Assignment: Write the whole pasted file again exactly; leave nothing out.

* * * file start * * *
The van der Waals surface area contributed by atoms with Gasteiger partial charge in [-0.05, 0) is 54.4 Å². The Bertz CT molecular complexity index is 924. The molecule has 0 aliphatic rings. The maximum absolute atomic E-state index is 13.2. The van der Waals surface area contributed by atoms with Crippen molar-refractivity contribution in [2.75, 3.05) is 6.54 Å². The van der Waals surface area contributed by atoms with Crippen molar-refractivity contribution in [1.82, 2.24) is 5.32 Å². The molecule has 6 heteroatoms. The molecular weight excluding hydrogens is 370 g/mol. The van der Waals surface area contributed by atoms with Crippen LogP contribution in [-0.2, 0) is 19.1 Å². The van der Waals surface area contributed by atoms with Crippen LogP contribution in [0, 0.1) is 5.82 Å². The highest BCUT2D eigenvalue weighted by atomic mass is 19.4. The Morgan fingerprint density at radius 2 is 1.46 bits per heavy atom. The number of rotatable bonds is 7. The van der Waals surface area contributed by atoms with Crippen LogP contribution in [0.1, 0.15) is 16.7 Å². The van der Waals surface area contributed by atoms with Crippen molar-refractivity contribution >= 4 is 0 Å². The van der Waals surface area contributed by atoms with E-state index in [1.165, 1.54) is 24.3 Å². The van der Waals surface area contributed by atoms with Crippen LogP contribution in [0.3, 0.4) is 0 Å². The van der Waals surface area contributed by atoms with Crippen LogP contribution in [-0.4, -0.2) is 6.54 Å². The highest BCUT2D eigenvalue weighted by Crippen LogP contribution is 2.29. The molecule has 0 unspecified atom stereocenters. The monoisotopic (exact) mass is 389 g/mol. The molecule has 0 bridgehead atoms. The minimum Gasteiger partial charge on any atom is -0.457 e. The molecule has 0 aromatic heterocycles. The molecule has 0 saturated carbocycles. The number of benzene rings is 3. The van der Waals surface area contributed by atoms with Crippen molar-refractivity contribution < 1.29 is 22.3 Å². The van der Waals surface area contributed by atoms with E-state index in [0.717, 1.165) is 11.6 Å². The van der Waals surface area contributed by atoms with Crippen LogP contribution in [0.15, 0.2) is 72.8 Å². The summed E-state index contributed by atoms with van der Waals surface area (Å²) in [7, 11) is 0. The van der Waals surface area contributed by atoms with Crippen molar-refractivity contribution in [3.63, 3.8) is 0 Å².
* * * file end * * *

The van der Waals surface area contributed by atoms with Gasteiger partial charge in [-0.05, 0) is 54.4 Å². The Bertz CT molecular complexity index is 924. The molecule has 0 aliphatic rings. The maximum absolute atomic E-state index is 13.2. The van der Waals surface area contributed by atoms with Crippen molar-refractivity contribution in [2.75, 3.05) is 6.54 Å². The van der Waals surface area contributed by atoms with Crippen molar-refractivity contribution in [1.82, 2.24) is 5.32 Å². The molecule has 6 heteroatoms. The molecular weight excluding hydrogens is 370 g/mol. The van der Waals surface area contributed by atoms with Crippen LogP contribution in [-0.2, 0) is 19.1 Å². The van der Waals surface area contributed by atoms with Crippen LogP contribution in [0, 0.1) is 5.82 Å². The highest BCUT2D eigenvalue weighted by atomic mass is 19.4. The Morgan fingerprint density at radius 2 is 1.46 bits per heavy atom. The number of rotatable bonds is 7. The van der Waals surface area contributed by atoms with Crippen LogP contribution in [0.1, 0.15) is 16.7 Å². The van der Waals surface area contributed by atoms with Crippen molar-refractivity contribution >= 4 is 0 Å². The van der Waals surface area contributed by atoms with E-state index in [1.165, 1.54) is 24.3 Å². The van der Waals surface area contributed by atoms with Crippen LogP contribution in [0.3, 0.4) is 0 Å². The van der Waals surface area contributed by atoms with Crippen LogP contribution in [-0.4, -0.2) is 6.54 Å². The highest BCUT2D eigenvalue weighted by Crippen LogP contribution is 2.29. The molecule has 0 unspecified atom stereocenters. The monoisotopic (exact) mass is 389 g/mol. The molecule has 0 bridgehead atoms. The minimum Gasteiger partial charge on any atom is -0.457 e. The molecule has 0 aromatic heterocycles. The molecule has 0 saturated carbocycles. The number of benzene rings is 3. The van der Waals surface area contributed by atoms with Crippen molar-refractivity contribution < 1.29 is 22.3 Å². The van der Waals surface area contributed by atoms with E-state index in [0.717, 1.165) is 11.6 Å². The van der Waals surface area contributed by atoms with Crippen LogP contribution in [0.15, 0.2) is 72.8 Å². The summed E-state index contributed by atoms with van der Waals surface area (Å²) in [7, 11) is 0. The van der Waals surface area contributed by atoms with Crippen molar-refractivity contribution in [3.63, 3.8) is 0 Å².